Hours after the Centre announced that it would celebrate ‘Hyderabad Liberation Day’ on September 17, AIMIM chief Asaduddin Owaisi on Saturday said he has written to Union Home Minister Amit Shah asking him to use the phrase ‘National Integration Day’ rather than mere “liberation”.
Recalling Hyderabad’s revolutionary fighters Turrebaz Khan and Maulvi Alauddin’s sacrifices against British rulers, Asaduddin Owaisi said the common Hindus and Muslims of erstwhile Hyderabad state were advocates of united India under a democratic secular and republican government.
“It must be noted that the accession and merger of various princely states were not only about liberating the territories from autocratic rulers. More importantly, the nationalist movement rightly saw the people of these territories as an integral part of independent India. Therefore, the phrase ‘National Integration Day’ may be more apposite, rather than mere liberation,” the Hyderabad MP said in the letter.
The struggles of the people of the erstwhile Hyderabad state against colonialism, feudalism and autocracy are a symbol of national integration rather than merely a case of “liberation” of a piece of land, he added.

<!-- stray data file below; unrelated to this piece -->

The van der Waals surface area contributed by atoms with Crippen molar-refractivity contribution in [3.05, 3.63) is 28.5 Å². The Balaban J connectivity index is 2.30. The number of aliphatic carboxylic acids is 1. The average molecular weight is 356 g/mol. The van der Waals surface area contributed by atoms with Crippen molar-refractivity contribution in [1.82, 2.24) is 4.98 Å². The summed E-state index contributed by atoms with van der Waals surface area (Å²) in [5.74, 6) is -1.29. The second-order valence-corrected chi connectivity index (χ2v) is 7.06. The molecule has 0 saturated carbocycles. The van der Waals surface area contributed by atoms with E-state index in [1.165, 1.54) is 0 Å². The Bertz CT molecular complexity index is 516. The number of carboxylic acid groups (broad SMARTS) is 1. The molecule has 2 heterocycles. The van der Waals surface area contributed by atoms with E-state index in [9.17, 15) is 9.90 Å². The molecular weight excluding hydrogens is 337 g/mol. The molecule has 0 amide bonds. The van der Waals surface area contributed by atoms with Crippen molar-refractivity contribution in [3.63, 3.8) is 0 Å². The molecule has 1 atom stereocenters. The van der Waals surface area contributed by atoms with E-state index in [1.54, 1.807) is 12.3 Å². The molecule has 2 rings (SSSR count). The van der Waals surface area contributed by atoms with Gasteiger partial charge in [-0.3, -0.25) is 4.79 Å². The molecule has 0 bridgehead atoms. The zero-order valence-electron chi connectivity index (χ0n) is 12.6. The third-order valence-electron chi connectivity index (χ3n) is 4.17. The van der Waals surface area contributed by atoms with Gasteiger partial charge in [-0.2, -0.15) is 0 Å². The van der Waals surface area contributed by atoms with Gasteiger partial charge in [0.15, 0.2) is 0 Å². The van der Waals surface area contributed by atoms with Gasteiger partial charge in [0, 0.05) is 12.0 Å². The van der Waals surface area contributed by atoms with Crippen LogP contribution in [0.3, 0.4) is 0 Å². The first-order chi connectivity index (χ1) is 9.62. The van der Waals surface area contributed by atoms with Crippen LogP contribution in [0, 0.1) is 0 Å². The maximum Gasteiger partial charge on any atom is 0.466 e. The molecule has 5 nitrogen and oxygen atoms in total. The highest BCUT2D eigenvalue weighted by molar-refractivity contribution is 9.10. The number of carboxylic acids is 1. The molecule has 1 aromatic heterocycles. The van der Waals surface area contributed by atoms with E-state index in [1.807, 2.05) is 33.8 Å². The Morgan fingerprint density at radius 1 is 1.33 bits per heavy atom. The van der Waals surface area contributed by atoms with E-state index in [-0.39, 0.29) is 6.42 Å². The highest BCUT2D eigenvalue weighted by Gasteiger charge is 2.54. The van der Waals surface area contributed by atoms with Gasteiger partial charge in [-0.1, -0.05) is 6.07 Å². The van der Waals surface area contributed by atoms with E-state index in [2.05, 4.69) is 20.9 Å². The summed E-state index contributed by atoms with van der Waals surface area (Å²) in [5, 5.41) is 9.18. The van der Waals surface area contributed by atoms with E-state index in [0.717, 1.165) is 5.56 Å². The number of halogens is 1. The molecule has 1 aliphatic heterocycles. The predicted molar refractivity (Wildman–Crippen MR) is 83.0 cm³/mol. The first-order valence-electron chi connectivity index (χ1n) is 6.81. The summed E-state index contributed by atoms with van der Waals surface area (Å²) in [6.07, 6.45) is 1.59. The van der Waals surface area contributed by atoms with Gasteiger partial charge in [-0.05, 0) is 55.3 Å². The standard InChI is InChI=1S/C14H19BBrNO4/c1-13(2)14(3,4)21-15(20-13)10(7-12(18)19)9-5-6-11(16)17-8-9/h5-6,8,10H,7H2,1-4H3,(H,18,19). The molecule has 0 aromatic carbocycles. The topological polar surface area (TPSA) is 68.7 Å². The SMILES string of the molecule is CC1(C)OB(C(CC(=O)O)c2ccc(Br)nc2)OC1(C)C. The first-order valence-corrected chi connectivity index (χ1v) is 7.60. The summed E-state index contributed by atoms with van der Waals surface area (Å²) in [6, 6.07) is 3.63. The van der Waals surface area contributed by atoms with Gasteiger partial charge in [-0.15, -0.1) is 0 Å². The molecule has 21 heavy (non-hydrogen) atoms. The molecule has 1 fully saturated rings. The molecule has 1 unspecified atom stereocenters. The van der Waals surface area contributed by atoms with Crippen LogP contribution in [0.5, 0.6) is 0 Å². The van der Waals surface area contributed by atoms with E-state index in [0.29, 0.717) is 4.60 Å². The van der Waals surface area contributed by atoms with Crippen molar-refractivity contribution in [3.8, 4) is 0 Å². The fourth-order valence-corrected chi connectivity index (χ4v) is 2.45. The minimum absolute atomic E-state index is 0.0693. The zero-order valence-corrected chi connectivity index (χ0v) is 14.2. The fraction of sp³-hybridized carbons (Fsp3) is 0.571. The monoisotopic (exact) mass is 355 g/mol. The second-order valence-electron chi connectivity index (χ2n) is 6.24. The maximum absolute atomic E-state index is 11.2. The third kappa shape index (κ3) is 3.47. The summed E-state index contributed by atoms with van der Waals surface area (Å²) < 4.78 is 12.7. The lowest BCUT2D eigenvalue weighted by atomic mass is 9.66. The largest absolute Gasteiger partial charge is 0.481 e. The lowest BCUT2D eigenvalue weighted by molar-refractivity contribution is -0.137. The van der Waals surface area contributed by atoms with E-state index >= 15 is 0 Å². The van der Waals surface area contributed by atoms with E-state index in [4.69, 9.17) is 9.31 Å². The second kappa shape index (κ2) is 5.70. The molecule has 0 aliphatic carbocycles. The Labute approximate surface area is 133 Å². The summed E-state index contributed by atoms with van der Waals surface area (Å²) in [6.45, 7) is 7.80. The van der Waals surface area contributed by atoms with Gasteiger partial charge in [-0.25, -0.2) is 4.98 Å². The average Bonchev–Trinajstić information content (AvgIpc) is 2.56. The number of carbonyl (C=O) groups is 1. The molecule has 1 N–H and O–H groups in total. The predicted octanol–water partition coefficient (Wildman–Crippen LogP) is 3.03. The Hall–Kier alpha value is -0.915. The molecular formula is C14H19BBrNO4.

As part of Azadi Ka Amrit Mahotsav, the Centre said it will be commemorating ‘Hyderabad Liberation Day’ on September 17 with year-long celebrations.
Union Minister for Culture G Kishan Reddy wrote to the chief ministers of Telangana, Maharashtra and Karnataka inviting them for the September 17 celebrations.
The programme will showcase the lives and sacrifices of people who fought against the atrocities of the Nizam and the Razakars, Reddy said.
The celebrations will be a fitting tribute to Sardar Vallabhbhai Patel and all others who contributed during the liberation struggle, he further said.
In a separate letter to Telangana Chief Minister K Chandrashekar Rao, the Hyderabad MP said the state government needs to mark September 17 as ‘National Integration Day’.
“This day must be a celebration of the struggles of people of erstwhile Hyderabad against both British colonialism as well as the feudal autocratic rule of Nizams,” he said.
According to him such celebrations must be a recognition that the people of these lands had long struggled against (indirect) British rule.
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